California 11th District
California is often defined by its cosmopolitan cities, its gorgeous Pacific coastline, and its world-class vineyards, but beyond Beverly Hills and Nob Hill, there is another California that likes to get its hands dirty. This is an old part of the state, settled in the 1840s beginning with the Gold Rush. When the fortune seekers departed, the land was left to a determined population of farmers. Crisscrossed with railroads and canals, the Central Valley became one of the world’s greatest agricultural regions. The San Joaquin River channel was deepened to 37 feet, and Stockton today is the Central Valley’s ocean port. (The city is named after Robert Stockton, the second U.S. military governor of California, who captured Santa Barbara and Los Angeles from Mexico and proclaimed California U.S. territory.) The rich land attracted immigrants from all over: Mexicans came up Route 99 and joined North Dakotans flocking to the town of Lodi. Italian and Yugoslav immigrants brought their Old World crops. Yankees and Okies brought their distinct churches and beliefs. Later, Southeast Asian refugees crowded into the older streets of Stockton.
2008 Presidential Vote
|Cook Partisan Voting Index|
More recently, Stockton has positioned itself to take advantage of the region’s economic strength by turning into a warehouse and distribution center for Northern California. This growth came even though the farm economy was threatened by actions to reduce water subsidies, the growing difficulty of attracting migrant workers for harvests, and a devastating drought that began in 2007 and has reduced the acreage of useable land. Many of the valley’s crops, especially fruits and vegetables, are not subject to the vagaries of federal controls, though the area is still a big cotton producer. And the Central Valley has also become a suburban zone. Because of the high cost of living in San Francisco, Bay Area workers with modest incomes are increasingly buying lower-priced houses around Tracy and Stockton and commuting to work on Interstate 580, past the windmills of Altamont. While the Bay Area’s population rose only 1% from 2000 to 2007, the population in Stockton’s San Joaquin County increased 18%. In that period, Hispanics grew from 30% of the population to 36%. Stockton, now a growing urban center, is in the midst of a $125 million waterfront renovation project. The city’s diversity led to its selection as a site for early testing of methods for the 2010 census.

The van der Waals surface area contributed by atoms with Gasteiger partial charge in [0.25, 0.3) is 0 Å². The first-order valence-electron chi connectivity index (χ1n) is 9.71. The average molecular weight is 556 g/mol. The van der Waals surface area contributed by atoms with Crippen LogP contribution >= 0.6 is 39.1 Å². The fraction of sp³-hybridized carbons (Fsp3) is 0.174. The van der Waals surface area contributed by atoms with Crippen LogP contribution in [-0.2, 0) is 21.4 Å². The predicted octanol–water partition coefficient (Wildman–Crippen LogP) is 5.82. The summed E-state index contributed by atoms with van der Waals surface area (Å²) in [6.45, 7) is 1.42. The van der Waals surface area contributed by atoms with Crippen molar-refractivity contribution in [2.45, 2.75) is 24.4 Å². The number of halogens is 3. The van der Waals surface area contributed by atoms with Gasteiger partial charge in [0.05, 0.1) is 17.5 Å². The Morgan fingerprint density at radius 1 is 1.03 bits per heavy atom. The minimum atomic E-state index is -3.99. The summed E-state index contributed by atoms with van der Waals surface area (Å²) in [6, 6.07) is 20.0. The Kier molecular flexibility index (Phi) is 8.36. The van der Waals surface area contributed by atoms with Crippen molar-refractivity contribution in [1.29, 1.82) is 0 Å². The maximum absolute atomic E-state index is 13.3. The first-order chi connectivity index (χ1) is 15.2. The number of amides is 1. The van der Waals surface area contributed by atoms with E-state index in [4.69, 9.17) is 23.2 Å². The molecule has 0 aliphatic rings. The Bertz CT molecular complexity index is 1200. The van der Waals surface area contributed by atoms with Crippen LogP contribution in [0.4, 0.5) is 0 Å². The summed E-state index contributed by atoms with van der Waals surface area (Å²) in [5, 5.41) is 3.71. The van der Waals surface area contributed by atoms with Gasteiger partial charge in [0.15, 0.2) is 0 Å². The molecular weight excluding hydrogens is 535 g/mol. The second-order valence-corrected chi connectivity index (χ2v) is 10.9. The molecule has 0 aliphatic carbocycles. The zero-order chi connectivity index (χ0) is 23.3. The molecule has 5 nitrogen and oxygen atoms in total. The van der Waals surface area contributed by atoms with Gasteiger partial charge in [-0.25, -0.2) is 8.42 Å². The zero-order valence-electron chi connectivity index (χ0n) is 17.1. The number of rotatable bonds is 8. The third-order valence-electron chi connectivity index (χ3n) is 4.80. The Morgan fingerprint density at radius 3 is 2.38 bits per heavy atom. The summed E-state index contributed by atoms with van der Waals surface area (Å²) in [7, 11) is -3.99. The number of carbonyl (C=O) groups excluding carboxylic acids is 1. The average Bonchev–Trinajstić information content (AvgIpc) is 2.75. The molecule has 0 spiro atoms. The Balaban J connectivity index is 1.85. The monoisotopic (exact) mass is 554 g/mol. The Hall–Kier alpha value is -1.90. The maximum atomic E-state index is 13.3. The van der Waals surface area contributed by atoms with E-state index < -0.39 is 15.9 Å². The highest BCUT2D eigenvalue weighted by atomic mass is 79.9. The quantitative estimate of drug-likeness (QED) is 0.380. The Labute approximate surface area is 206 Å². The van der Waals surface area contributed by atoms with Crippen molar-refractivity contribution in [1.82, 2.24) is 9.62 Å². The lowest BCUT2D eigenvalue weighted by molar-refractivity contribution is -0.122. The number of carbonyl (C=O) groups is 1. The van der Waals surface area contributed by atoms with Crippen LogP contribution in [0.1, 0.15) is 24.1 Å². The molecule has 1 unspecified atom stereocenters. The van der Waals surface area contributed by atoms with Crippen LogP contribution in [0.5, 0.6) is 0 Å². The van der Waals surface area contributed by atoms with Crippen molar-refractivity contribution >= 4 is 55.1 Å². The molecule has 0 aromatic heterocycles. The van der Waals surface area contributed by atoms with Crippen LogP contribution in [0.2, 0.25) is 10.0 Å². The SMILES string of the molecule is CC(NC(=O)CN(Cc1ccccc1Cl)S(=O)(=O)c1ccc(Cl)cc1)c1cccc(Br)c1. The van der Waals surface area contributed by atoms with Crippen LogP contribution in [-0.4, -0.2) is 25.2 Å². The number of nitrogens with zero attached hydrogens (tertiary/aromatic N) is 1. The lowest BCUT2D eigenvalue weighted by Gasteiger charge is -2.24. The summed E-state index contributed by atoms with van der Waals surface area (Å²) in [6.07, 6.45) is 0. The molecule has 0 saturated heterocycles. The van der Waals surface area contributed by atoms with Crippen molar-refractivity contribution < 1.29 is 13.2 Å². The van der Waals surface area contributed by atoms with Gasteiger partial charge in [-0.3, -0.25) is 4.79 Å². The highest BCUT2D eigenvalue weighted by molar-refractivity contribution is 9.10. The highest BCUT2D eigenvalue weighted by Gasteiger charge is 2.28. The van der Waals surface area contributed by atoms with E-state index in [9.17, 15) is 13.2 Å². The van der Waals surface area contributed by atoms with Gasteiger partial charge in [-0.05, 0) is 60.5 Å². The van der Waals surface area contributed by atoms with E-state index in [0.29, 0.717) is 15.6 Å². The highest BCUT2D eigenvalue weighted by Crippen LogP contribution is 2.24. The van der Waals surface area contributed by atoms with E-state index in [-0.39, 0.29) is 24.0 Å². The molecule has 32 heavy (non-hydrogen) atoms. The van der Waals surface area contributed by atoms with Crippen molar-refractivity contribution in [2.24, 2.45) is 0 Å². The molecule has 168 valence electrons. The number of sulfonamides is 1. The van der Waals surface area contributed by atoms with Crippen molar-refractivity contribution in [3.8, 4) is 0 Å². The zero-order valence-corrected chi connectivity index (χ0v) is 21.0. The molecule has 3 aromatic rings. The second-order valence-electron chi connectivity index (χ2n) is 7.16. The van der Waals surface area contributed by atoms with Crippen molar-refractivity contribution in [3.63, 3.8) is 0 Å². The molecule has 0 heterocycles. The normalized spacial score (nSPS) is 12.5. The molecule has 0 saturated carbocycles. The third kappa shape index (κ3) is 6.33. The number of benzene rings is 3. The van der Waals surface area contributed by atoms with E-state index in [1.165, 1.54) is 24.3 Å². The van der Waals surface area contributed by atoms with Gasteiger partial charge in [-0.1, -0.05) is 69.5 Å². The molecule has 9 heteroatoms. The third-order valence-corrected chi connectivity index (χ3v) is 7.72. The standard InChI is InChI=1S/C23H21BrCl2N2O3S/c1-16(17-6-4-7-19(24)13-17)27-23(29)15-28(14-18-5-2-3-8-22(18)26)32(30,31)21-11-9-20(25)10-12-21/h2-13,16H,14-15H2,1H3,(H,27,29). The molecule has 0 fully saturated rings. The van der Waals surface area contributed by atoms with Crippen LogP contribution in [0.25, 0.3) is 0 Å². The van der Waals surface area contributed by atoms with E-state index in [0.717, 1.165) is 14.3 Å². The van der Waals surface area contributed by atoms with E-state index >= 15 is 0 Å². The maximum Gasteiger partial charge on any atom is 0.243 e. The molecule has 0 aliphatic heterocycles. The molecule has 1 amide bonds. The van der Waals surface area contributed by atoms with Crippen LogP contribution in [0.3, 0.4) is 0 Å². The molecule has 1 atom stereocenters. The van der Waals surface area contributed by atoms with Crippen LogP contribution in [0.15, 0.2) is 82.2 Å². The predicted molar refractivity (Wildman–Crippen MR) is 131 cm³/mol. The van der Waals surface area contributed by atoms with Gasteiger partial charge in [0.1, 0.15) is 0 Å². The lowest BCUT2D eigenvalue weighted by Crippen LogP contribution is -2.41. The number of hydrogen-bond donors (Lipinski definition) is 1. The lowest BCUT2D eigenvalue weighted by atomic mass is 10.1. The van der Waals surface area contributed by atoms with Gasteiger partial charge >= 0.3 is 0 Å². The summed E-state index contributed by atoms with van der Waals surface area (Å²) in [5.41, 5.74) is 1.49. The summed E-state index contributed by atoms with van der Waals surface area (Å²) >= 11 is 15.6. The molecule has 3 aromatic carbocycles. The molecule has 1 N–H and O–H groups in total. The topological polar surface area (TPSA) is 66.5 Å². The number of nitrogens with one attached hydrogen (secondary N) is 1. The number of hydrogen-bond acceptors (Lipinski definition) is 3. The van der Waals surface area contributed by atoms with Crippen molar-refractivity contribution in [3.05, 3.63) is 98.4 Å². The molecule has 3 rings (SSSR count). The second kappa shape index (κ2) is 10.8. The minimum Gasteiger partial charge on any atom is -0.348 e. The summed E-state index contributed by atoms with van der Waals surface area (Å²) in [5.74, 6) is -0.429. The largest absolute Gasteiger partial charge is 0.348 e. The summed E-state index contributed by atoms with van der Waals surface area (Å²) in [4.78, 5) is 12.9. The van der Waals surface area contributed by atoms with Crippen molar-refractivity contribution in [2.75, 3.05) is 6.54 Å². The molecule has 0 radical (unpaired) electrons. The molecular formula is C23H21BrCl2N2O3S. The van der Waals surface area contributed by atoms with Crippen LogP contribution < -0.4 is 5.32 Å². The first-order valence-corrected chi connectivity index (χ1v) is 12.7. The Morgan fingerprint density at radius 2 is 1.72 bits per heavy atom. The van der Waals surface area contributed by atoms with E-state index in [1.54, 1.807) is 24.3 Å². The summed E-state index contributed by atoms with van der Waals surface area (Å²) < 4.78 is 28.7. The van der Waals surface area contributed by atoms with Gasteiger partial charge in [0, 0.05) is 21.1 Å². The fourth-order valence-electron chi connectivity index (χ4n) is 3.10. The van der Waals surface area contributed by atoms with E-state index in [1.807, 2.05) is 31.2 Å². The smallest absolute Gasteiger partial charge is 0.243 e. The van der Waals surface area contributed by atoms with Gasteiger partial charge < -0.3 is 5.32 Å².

The 11th Congressional District of California includes much of this area plus the Bay Area suburbs of San Ramon Valley in Contra Costa County. The central part of Stockton is in the 18th District, connected by a thin corridor to the valley further south. But the 11th does include northwest Stockton and most of the rest of San Joaquin County—Tracy, Lodi, and the almond center of Manteca. It also takes in the adjacent town of Brentwood in Contra Costa County, the fastest-growing city in the Bay Area in the 1990s and early 2000s. Brentwood nearly doubled in population from 2000 to 2006, but growth slowed considerably after the housing bust in 2007. The farm town of Morgan Hill anchors the far southern edge of the 11th in Santa Clara County. The San Ramon Valley towns—Danville and San Ramon in Contra Costa County, and Dublin and Pleasanton in Alameda County—are much more affluent than the Central Valley parts of the district. The district has moved cautiously toward Republicans on cultural issues and on the strength of farmers’ hostility to environmental restrictions that impede their livelihoods. The San Ramon Valley is the most Republican part of the Bay Area, but that is not very Republican by national standards; it is fairly liberal on cultural issues and conservative on economic issues. This district, whose odd lines were drawn by Republicans in 2001 as their only Bay Area district, voted 54% for President George W. Bush in 2004. But Democrat Barack Obama carried it with 54% in 2008.